|This article is of interest to the following WikiProjects:|
|This page was nominated for deletion on 23 January 2006. The result of the discussion was KEEP.|
Need to Eliminate POV
In light of recent revelations and admissions confirming that the Irish Catholic church has been guilty of decades of child abuse, the article should be expanded to explain in detail the position of those who were opposed to Irish Catholics in the United States. John Paul Parks (talk) 06:19, 6 December 2009 (UTC)
I've reverted three paragraphs that were added recently, reproduced below. Some of this test was removed by a new-ish contributer (though not an 'unregistered' one), on Friday, but he was reverted, apparently because he forgot to use an edit summary, although he did attempt to discuss the additions on the contributor's talk page and was rebuked.
- These nations were or are majority Protestant hence both aspects, being Catholic and being Irish, at times separated them from the majority culture. In the United States hostility to both these aspects was expressed through the Know-Nothing movement and general Nativism, even though Maryland was founded by an Irish Catholic Baron Baltimore.
Only reverted italicized portion. Calvert wasn't Irish, he was English.
- Irish Catholic includes people of British origins who assimilate to Irish culture and conventions with or without specifically disowning their roots elsewhere. Aristocrats have been doing that since Norman Ireland (indeed, Viking Irish also held dual affiliations); even Catholic Unionists in the present era are considered Irish Catholics. Plantagenet insurgents who supported impostors such as Lambert Simnel and Perkin Warbeck in the face of Henry VII of England also chose Irish exile from England and their movement spurred Irish Catholic recusancy in face of the later Tudors as well as the Ulster Plantation, which led to Hanoverian and Saxe-Coburg-Gotha eras in Ireland.
- Folks from Northern England such as George Calvert, 1st Baron Baltimore inherited a similar culture that resonated in the Rising of the North and earlier Pilgrimage of Grace. The Calvert family was granted a peerage in Ireland and colonies in America, where those involved in (usually) English recusancy could possibly live undisturbed from the emerging British Protestant standard.
- Some people are exclusive or inclusive in defining the term; there are those who will not accept those of British descent, just as there are some Britons who refuse to accept Irish assimilating or acclimating to British affairs of their own volition--without peer pressure (such as becoming Protestant) to guide them into naturalisation. The issue is a problematic one, tinged with memories of The Troubles.
None of this is sourced, and reads like original research. The phrase "even Catholic Unionists in the present era are considered Irish Catholics" seems extremely POV, especially in light of the slur used on Iamlondon's talk page by the contributor. I hope this explains the reversion appropriately. -- Vary | Talk
- Agreed. And I'd point out that the character who added the above originally then took the trouble to go to my user page and call me an 'Irish Nazi'. Nice. I was trying to politely say, "Interesting, but irrelevant" but got verbal abuse instead. If an Anglo-Irishman / English Catholic baron or any other type of native British convert/otherwise is ever referred to as an 'Irish Catholic' I'll buy each of you a oversized poster of John F Kennedy.Thanks, Iamlondon 03:34, 28 August 2006 (UTC)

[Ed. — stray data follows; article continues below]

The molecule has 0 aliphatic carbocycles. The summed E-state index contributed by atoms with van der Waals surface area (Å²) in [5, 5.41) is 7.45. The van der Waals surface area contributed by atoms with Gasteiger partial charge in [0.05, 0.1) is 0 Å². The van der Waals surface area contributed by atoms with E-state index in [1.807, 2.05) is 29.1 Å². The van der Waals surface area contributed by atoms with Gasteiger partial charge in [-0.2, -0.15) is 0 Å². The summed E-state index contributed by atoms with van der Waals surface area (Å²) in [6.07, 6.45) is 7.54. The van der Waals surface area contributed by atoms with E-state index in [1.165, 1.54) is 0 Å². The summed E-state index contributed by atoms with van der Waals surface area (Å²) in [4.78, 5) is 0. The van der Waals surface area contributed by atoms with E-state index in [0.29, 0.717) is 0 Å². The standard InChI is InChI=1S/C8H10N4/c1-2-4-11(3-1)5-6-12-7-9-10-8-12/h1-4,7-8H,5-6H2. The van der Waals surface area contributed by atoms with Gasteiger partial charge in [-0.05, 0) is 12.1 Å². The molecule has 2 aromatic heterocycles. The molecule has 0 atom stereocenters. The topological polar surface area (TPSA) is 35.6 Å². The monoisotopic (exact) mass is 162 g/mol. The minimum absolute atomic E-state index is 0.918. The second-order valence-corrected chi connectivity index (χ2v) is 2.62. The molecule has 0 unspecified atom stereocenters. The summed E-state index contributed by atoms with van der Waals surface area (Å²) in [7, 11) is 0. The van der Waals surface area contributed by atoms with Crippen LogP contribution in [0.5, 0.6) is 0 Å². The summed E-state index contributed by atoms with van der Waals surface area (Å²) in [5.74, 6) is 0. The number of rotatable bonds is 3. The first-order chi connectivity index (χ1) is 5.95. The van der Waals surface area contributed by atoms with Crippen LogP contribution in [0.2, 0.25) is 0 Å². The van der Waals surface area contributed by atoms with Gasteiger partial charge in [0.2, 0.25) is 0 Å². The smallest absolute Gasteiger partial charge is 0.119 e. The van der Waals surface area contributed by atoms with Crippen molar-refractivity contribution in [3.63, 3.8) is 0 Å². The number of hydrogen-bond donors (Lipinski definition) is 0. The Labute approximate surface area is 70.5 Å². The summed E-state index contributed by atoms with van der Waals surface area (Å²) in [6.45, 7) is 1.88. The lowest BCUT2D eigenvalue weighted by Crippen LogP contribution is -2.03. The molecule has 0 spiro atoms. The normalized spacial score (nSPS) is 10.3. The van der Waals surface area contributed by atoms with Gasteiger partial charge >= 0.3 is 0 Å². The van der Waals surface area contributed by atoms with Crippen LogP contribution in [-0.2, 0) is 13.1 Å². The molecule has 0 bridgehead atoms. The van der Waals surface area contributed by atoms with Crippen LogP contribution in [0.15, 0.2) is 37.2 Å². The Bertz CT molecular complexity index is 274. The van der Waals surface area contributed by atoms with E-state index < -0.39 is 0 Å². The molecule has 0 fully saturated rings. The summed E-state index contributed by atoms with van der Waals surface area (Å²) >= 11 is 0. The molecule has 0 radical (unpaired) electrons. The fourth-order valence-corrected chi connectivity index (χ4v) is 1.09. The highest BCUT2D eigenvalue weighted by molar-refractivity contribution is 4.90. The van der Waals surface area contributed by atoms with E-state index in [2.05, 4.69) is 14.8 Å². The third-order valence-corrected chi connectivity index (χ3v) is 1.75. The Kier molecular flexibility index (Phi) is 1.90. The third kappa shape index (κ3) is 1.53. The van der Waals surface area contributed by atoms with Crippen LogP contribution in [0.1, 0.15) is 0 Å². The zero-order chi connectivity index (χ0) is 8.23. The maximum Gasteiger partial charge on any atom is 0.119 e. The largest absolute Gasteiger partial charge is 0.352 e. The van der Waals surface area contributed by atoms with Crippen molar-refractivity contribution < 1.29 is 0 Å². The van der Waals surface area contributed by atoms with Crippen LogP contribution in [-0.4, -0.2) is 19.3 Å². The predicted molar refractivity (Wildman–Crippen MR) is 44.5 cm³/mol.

Added these sections to help give ideas about things to add to this article. Maybe people will expand on this stuff! --Jehan60188 (talk) 16:53, 23 December 2008 (UTC) Wow Wow Wow Geezus. You guys are so dumb except iamlondon. An Irish Catholic is someone who has/is irish(heritage). The Irish have been on their own island nice and happy learning what Patrick told them. There does not have to be name calling you huys are like little girls. — Preceding unsigned comment added by Gingerlax20 (talk • contribs) 22:57, 17 August 2012 (UTC)
Should be deleted
- The term is over a 150 years old. It's not exactly a neologism.--T. Anthony (talk) 08:42, 10 July 2009 (UTC)
Term has widespread currency but misleads many (especially in the US)
I realize that the term "Irish Catholic" has been used for a considerable time to describe persons who are both Irish and Roman Catholic, but I believe that there are many people today who mistakingly believe that "Irish Catholic" is a religion different and separate from "Roman Catholic" (such as "Anglo-Catholic", "Old Catholic", "Eastern Orthodox Catholic", etc., or else is a Autonomous ("sui iuris") Particular Church/Rite, e.g. Greek Catholic, Chaldean Catholic, etc.) which of course is completely erraneous (even though it might have been true to a LIMITED extent during the Middle Ages, before the Irish Church was brought back "into line" by Rome; since that time the Catholicism in Ireland has been one and the same as that of the rest of western Europe). In the vast majority of the cases in modern English, the term "Catholic" means "Roman Catholic". I believe the article should address and clarify this misunderstanding, but I'm gunshy to do it myself, since almost every time I attempt to edit an article it gets reverted. Shanoman (talk) 16:48, 5 August 2010 (UTC)
The Usage of the term
I go to a Catholic school and most of us consider ourselves Irish Catholics. Which is like half of the school. The rest is Italian or you could say "Roman" catholic. But we have some good arguments. Between the Irish and the Italians. — Preceding unsigned comment added by Gingerlax20 (talk • contribs) 23:41, 30 March 2012 (UTC)
Recent revert by Snappy
I really fail to see how the Easter Rising and Irish Civil War are more representative of Catholic-Protestant strife than the Home Rule Crisis, can you explain? Gob Lofa (talk) 23:08, 8 December 2014 (UTC)